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President Obama opens 2nd-term drive against climate change

  • President Barack Obama speaks about climate change, Tuesday, June 25, 2013, at Georgetown University in Washington. The president is proposing sweeping steps to limit heat-trapping pollution from coal-fired power plants and to boost renewable energy production on federal property, resorting to his executive powers to tackle climate change and sidestepping the partisan gridlock in Congress. (AP Photo/Charles Dharapak)

    President Barack Obama speaks about climate change, Tuesday, June 25, 2013, at Georgetown University in Washington. The president is proposing sweeping steps to limit heat-trapping pollution from coal-fired power plants and to boost renewable energy production on federal property, resorting to his executive powers to tackle climate change and sidestepping the partisan gridlock in Congress. (AP Photo/Charles Dharapak)

  • President Barack Obama wipes perspiration from his face as he speaks about climate change, Tuesday, June 25, 2013, at Georgetown University in Washington. The president is proposing sweeping steps to limit heat-trapping pollution from coal-fired power plants and to boost renewable energy production on federal property, resorting to his executive powers to tackle climate change and sidestepping the partisan gridlock in Congress. (AP Photo/Charles Dharapak)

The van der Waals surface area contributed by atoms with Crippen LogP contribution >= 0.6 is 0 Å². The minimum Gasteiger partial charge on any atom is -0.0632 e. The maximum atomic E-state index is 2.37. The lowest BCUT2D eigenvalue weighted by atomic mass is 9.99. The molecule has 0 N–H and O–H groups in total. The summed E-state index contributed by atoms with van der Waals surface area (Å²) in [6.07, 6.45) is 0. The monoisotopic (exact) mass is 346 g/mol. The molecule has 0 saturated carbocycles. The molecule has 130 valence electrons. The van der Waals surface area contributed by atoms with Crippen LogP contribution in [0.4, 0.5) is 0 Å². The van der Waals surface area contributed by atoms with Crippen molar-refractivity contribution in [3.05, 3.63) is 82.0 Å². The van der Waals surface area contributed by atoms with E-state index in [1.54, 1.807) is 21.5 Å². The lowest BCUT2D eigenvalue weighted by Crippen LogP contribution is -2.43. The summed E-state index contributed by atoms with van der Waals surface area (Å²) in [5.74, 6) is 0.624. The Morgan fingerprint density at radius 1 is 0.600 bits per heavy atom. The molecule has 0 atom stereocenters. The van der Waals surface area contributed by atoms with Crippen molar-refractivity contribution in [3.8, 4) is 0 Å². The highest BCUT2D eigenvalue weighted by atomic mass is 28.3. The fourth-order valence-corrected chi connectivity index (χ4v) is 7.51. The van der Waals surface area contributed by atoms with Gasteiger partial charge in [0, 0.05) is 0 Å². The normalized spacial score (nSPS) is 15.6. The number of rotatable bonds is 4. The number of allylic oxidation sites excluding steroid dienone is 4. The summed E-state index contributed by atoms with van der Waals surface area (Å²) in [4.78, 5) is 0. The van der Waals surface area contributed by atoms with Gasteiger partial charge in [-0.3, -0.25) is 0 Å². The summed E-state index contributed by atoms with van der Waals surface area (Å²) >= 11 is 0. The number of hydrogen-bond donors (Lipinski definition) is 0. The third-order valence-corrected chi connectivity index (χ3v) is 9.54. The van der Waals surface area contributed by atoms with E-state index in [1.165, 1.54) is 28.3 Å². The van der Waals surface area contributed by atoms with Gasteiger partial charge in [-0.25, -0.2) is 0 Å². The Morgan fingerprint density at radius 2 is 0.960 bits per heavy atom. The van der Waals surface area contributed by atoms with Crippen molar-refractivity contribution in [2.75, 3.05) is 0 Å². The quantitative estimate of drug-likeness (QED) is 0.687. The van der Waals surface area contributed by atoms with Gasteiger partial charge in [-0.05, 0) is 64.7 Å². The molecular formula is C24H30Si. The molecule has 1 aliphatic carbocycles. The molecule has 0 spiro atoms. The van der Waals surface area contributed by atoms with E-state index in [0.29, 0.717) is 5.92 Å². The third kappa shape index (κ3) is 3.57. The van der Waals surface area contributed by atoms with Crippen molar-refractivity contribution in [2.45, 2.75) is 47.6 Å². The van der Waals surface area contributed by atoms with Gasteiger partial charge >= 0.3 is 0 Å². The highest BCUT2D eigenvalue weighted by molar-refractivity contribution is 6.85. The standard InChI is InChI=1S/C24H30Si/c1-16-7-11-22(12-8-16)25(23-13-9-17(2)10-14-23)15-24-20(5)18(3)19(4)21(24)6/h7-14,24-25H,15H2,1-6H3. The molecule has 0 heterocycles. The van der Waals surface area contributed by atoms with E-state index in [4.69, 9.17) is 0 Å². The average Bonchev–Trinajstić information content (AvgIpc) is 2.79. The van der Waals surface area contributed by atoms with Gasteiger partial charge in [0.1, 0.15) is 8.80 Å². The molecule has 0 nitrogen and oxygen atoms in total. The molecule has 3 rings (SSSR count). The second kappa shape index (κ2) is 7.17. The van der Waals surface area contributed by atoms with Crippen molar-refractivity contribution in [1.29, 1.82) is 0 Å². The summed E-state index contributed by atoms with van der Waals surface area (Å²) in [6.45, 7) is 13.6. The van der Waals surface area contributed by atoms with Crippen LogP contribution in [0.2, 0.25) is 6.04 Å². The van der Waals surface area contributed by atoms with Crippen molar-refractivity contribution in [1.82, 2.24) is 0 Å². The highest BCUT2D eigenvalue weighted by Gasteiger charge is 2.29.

President Barack Obama wipes perspiration from his face as he speaks about climate change, Tuesday, June 25, 2013, at Georgetown University in Washington. The president is proposing sweeping steps to limit heat-trapping pollution from coal-fired power plants and to boost renewable energy production on federal property, resorting to his executive powers to tackle climate change and sidestepping the partisan gridlock in Congress. (AP Photo/Charles Dharapak)

  • President Barack Obama speaks about climate change, Tuesday, June 25, 2013, at Georgetown University in Washington. The president is proposing sweeping steps to limit heat-trapping pollution from coal-fired power plants and to boost renewable energy production on federal property, resorting to his executive powers to tackle climate change and sidestepping the partisan gridlock in Congress. (AP Photo/Charles Dharapak)
  • President Barack Obama wipes perspiration from his face as he speaks about climate change, Tuesday, June 25, 2013, at Georgetown University in Washington. The president is proposing sweeping steps to limit heat-trapping pollution from coal-fired power plants and to boost renewable energy production on federal property, resorting to his executive powers to tackle climate change and sidestepping the partisan gridlock in Congress. (AP Photo/Charles Dharapak)